Methods

The Sexuality and Abortion Stigma Study (SASS) is an exploratory study bringing together 11 qualitative datasets relating to abortion in the UK for qualitative secondary analysis (QSA).6 Here we draw on the two datasets which focused on health professionals working in UK abortion provision (the remainder having addressed women’s experiences and general attitudes).

The datasets were produced in England and Scotland, and have generated a substantial literature.15–22 They comprised 60 one-to-one interviews with health professionals working in abortion care or referral, including nurses, clinical support workers, doctors and clinic managers. They aimed to explore experiences of providing abortion in National Health Service (NHS) hospitals, community sexual and reproductive health (SRH), and independent clinics. Interviews addressed attitudes to abortion, experiences and challenges of their work. Anonymised datasets held by the original principal investigators were shared with the research team based at the University of Glasgow. They were accessed via University of Glasgow data-sharing agreements, and as per consents obtained in the original studies. Issues of access were ameliorated by involvement of the original researchers in the SASS study team and advisory group.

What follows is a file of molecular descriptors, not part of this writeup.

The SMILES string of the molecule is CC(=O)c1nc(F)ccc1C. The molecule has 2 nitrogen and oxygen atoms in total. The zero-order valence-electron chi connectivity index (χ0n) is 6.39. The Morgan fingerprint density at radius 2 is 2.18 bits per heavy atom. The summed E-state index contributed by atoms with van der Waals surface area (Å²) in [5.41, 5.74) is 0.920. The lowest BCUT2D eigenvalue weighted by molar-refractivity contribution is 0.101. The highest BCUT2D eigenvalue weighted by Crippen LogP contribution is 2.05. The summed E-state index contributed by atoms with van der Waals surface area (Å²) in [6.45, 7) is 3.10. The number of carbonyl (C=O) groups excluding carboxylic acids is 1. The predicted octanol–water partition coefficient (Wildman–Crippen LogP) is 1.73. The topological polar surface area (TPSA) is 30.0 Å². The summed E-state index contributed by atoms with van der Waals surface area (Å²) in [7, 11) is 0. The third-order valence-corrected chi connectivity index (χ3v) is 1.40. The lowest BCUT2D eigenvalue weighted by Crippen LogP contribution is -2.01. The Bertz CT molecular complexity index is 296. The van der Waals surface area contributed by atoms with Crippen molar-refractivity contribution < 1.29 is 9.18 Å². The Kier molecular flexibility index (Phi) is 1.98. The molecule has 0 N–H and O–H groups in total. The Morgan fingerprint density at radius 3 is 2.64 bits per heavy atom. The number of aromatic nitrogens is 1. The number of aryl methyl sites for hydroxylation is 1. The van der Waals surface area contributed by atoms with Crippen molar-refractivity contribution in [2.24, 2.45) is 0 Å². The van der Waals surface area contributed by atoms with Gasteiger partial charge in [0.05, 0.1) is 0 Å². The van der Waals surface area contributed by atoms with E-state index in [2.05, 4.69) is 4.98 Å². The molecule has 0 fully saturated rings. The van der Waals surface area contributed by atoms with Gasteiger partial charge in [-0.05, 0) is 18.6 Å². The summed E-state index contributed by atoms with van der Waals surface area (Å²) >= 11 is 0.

Qualitative secondary analysis (QSA)

QSA is a recognised methodology for deriving new insights from existing research.23–25 It is particularly valuable in health research for maximising learning around sensitive topics or vulnerable populations.26 27 In SASS, QSA facilitated pooling of data from multiple studies to give breadth and depth of understanding, and allow attitudes and experiences from different contexts to be explored. This included contexts of provision since, in Scotland, almost all abortions are provided from NHS sites whereas, in England and Wales, most are provided by (NHS-funded) independent clinics.28